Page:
Although composite resins have been used successfully in restorative dentistry for decades, these materials still pose some clinical problems. Microleakage continues to be an issue, particularly at the interface between dentin and the composite resin. Chemical adhesion between glass ionomer cement and dentin has been shown to promote a better “seal” to dentin than that of adhesive resins alone.1-3 This fact led to the development of the so-called sandwich technique, in which glass ionomer cement is used as a lining under composite resin restorations, particularly where the cavosurface margin is in contact with dentin.4 The weak link has always been the composite portion of the “sandwich” restoration.
The biological assault on composite materials can vary due to the individual’s oral environment (pH), quality and quantity of saliva, and acidic challenge to natural tooth structures and restorative materials, as well as the patient’s ability to keep tooth surfaces plaque-free. However, some of today’s resin-based restorative materials actively release and recharge mineral ions, a significant improvement over traditional passive materials that merely fill the prepared cavity after caries removal. This case report will demonstrate the use of bioactive and other mineral-enriched materials that may be an improvement over the use of glass ionomer materials as dentin replacements capped with a conventional passive composite resin.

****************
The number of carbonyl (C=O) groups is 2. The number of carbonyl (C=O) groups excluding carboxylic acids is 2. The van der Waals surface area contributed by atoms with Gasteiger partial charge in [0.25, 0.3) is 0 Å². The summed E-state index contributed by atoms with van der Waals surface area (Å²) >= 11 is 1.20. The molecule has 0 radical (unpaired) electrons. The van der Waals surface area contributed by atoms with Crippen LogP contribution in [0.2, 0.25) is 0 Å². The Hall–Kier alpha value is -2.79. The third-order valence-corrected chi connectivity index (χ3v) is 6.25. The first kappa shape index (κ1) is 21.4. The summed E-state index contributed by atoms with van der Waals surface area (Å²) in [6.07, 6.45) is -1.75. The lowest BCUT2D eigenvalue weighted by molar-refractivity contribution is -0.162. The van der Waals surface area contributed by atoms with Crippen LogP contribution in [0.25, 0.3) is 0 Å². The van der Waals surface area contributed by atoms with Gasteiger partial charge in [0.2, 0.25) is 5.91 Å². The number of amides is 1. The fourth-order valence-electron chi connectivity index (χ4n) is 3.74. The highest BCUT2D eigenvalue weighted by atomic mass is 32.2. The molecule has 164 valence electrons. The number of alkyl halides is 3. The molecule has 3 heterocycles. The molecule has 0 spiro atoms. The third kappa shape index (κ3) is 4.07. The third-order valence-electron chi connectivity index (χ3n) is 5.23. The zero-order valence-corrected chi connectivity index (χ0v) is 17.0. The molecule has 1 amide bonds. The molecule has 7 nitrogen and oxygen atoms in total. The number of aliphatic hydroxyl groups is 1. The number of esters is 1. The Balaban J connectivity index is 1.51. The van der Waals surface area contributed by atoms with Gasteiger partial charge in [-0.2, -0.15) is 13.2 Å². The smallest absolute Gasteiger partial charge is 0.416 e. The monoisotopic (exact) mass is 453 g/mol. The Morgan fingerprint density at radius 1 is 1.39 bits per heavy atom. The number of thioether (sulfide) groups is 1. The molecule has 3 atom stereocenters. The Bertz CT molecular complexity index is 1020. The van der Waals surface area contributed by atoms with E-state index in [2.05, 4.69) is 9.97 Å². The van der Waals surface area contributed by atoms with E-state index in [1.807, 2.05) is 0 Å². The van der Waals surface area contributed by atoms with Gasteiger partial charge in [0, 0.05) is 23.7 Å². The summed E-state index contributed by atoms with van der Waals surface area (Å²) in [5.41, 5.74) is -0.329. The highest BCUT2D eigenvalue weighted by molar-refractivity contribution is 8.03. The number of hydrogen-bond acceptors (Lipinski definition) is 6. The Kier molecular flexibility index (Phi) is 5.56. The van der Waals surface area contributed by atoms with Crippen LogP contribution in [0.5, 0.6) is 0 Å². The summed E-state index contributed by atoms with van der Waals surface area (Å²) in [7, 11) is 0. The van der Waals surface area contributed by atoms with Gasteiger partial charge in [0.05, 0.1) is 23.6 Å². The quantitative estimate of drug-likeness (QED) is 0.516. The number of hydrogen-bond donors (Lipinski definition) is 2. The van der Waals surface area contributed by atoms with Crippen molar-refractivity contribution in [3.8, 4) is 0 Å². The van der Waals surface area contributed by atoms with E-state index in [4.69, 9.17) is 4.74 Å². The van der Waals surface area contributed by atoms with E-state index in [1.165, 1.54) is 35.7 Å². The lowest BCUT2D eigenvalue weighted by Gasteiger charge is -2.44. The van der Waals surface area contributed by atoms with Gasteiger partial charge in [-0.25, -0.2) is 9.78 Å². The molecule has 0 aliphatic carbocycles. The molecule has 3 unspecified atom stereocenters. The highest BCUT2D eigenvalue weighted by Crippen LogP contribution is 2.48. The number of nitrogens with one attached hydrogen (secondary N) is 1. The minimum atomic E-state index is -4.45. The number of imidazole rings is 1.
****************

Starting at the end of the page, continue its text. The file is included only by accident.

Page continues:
Bioactivity in Modern Dental Materials
Bioactivity is only possible in the presence of water. According to McCabe et al, “the potential for dynamic behavior exists with materials that are partly water-based, transport water, or have phases or zones with significant water content, and for which the water within the material can react to changes in the ambient conditions. Such materials have the potential for ‘smart’ behavior.”5 The availability of calcium, phosphate, and fluoride ions can facilitate conditions that stimulate mineralization and the formation of chemical bonds that help seal the tooth and prevent microleakage at the cavosurface margins of a restoration.
- A universal, stackable, light cure composite that is strong, durable, wear and fracture-resistant, releases and recharges calcium, phosphate and fluoride, and is indicated for all classes of cavities
- The white dental filling material is said to mimic the properties of natural teeth
- The material is esthetic, high-strength, and contains no Bis-GMA, Bisphenol A, or BPA derivatives
- Its chemistry is designed to penetrate and integrate with tooth structure for margin-free adaptation
Activa BioActive-Restorative from Pulpdent Corporation is a moisture-friendly bioactive material that supports natural remineralization by releasing calcium, phosphate, and fluoride and contains a rubberized resin component that acts as a shock absorber, much like natural dentin. Activa Presto is the first light cure, mineral-enriched composite that mimics the properties of natural tooth structure. This material also has the esthetic quality to match nano and microhybrid composite materials and can be used for all anterior and posterior applications.
The following case demonstrates the sandwich technique using Activa BioActive-Restorative as a dentin replacement and Activa Presto as an enamel replacement.
In the following case, a patient who is unable to afford a crown receives a direct restoration using bioactive materials. Figure 1 is a preoperative occlusal view of tooth No. 3 showing marginal failure in the area of the existing restoration near the mesial marginal ridge. A portion of the mesial margin has been compromised due to fracture, and recurrent decay was diagnosed using quantitative laser fluorescence and verified clinically.